The expectation of where to find great food changed dramatically in the last few years. There’s killer tacos from a food truck and the freshest greens from a counter operation.
Fava Pot started as a truck, and opened a brick-and-mortar restaurant last fall, serving sit-down quality food ordered at the register. The Egyptian menu lists plenty of Middle Eastern staples, like grape leaves, wrapped taut and skinny, maybe a quarter of the size of otherwise chubby tubes, but packs four times the flavor. It’s beefy and smoky, like that prized last bite of rice collecting run-off from a piece of steak.
Bits of veal with the fat still clinging on help moisten a plate of rice mixed with little strings of vermicelli. Though it’s a meat-and-potatoes type of dish—there are actual potatoes mixed in too—it remains light because of the tender, delicate veal.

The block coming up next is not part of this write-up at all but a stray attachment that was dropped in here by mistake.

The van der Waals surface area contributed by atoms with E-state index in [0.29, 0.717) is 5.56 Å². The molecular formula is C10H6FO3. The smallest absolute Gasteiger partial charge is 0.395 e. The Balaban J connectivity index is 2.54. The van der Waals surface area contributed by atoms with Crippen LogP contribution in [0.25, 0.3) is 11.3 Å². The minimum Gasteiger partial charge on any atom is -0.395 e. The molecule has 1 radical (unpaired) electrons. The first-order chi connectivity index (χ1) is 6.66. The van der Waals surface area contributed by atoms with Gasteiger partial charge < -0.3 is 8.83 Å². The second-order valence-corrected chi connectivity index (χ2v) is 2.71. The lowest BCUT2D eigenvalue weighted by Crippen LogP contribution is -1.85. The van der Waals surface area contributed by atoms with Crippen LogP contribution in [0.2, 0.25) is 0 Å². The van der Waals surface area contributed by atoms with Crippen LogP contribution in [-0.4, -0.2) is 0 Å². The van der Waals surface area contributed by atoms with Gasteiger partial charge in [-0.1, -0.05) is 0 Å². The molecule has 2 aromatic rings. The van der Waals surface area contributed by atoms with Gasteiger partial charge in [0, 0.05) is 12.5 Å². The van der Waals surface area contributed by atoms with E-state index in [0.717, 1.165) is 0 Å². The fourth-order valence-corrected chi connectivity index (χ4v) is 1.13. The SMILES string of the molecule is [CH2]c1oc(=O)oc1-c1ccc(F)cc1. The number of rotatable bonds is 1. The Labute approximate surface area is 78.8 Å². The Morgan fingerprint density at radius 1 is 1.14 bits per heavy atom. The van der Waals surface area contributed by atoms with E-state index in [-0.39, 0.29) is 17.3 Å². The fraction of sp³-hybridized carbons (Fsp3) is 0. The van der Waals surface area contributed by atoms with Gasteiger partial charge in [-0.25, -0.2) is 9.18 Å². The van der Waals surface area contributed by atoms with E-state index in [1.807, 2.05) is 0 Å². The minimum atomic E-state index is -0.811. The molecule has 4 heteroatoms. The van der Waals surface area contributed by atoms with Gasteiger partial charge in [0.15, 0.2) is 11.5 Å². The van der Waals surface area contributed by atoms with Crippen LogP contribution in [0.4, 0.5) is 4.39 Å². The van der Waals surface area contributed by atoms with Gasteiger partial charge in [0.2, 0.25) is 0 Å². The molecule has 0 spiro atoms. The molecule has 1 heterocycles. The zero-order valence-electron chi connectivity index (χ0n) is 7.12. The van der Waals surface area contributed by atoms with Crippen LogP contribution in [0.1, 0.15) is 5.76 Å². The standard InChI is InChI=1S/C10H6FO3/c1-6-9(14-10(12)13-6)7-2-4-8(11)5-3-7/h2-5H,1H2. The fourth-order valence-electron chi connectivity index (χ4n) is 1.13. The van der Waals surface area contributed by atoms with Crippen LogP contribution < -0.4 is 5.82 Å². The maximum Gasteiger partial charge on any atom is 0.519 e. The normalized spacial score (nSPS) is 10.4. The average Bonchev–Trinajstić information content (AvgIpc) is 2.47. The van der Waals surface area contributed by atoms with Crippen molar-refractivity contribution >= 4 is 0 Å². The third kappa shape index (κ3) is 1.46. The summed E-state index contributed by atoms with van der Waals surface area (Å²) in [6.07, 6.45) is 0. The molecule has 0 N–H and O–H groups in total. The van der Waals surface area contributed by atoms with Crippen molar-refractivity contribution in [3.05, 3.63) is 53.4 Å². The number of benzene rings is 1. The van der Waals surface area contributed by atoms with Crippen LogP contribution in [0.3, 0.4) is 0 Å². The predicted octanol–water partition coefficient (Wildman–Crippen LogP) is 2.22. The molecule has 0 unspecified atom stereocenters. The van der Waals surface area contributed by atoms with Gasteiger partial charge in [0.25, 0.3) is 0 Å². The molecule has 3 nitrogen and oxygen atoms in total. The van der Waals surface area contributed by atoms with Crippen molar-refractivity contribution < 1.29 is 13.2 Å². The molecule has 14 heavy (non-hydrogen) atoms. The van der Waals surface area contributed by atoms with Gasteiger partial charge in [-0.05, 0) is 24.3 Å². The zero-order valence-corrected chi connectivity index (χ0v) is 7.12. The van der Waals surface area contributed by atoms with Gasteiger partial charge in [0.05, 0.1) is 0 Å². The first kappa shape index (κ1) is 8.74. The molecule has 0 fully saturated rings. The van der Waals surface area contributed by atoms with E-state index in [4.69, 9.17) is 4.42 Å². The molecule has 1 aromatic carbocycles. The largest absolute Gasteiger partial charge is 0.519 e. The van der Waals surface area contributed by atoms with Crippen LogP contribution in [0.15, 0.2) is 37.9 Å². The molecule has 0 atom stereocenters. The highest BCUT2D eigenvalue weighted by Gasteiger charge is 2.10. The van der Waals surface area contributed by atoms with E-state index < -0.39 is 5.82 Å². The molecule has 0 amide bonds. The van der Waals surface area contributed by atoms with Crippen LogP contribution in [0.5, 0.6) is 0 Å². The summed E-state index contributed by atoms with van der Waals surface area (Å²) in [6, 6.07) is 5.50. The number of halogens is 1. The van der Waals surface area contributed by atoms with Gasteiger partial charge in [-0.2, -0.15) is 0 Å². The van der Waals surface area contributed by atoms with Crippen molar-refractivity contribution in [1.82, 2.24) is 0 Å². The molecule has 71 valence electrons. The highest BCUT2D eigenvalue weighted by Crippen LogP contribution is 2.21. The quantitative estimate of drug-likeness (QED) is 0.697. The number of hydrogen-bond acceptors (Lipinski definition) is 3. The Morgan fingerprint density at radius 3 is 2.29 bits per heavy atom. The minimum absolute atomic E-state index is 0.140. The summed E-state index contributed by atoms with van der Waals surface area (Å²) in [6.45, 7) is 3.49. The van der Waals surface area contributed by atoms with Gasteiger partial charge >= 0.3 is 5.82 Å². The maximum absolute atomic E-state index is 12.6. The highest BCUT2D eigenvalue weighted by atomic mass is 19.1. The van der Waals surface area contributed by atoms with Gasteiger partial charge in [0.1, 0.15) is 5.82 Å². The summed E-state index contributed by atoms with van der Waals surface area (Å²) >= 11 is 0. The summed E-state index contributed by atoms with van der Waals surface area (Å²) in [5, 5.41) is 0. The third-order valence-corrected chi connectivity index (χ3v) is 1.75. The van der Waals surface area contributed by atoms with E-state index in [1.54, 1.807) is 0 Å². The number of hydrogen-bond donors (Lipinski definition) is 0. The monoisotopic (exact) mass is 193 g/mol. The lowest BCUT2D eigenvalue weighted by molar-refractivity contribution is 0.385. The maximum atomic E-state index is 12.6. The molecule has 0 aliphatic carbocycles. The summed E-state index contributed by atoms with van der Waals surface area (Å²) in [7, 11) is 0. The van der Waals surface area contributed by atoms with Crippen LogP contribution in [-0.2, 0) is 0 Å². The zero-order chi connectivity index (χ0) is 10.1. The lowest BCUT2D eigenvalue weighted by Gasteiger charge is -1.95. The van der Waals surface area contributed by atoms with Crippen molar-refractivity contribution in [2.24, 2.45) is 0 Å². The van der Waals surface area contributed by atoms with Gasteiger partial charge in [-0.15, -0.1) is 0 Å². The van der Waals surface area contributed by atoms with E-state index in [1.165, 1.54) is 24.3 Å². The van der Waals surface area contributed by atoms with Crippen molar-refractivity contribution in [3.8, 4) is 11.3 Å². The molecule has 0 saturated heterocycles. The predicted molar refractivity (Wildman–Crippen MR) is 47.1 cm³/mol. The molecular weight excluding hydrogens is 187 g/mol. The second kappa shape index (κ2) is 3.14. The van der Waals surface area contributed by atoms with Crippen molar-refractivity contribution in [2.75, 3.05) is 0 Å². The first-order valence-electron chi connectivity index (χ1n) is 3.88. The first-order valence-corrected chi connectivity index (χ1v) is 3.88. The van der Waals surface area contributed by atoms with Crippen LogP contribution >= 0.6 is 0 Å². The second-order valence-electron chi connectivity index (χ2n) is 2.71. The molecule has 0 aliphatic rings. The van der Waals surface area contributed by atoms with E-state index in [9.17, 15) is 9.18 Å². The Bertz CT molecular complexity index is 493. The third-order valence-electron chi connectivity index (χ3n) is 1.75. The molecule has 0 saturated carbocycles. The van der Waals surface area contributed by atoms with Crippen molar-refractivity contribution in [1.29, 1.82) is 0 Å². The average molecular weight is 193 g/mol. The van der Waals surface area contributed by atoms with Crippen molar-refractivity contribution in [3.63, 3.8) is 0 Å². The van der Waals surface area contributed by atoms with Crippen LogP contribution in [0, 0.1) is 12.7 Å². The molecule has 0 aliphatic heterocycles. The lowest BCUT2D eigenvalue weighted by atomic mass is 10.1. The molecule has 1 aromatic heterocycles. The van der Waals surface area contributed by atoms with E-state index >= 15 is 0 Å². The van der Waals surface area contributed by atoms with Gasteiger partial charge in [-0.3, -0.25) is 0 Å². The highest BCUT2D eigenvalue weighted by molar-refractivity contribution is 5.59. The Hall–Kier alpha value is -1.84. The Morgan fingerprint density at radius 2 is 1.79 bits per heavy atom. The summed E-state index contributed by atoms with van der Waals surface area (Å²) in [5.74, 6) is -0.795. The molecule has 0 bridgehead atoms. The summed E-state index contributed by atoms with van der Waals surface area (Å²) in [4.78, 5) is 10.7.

This country’s bowl of carbs, koshary, packs elbow noodles, rice, lentils and chickpeas in a tangy tomato sauce laced with caramelized onions. It’s comfort in a different language, but also brings punches to an otherwise heavy combination.
Ful medames, a starter, which is available packaged in a trio for less than $10, is heady, rich and tender fava beans, and is a subtle standout, but also lives up to the pressure of having an entire restaurant named after it.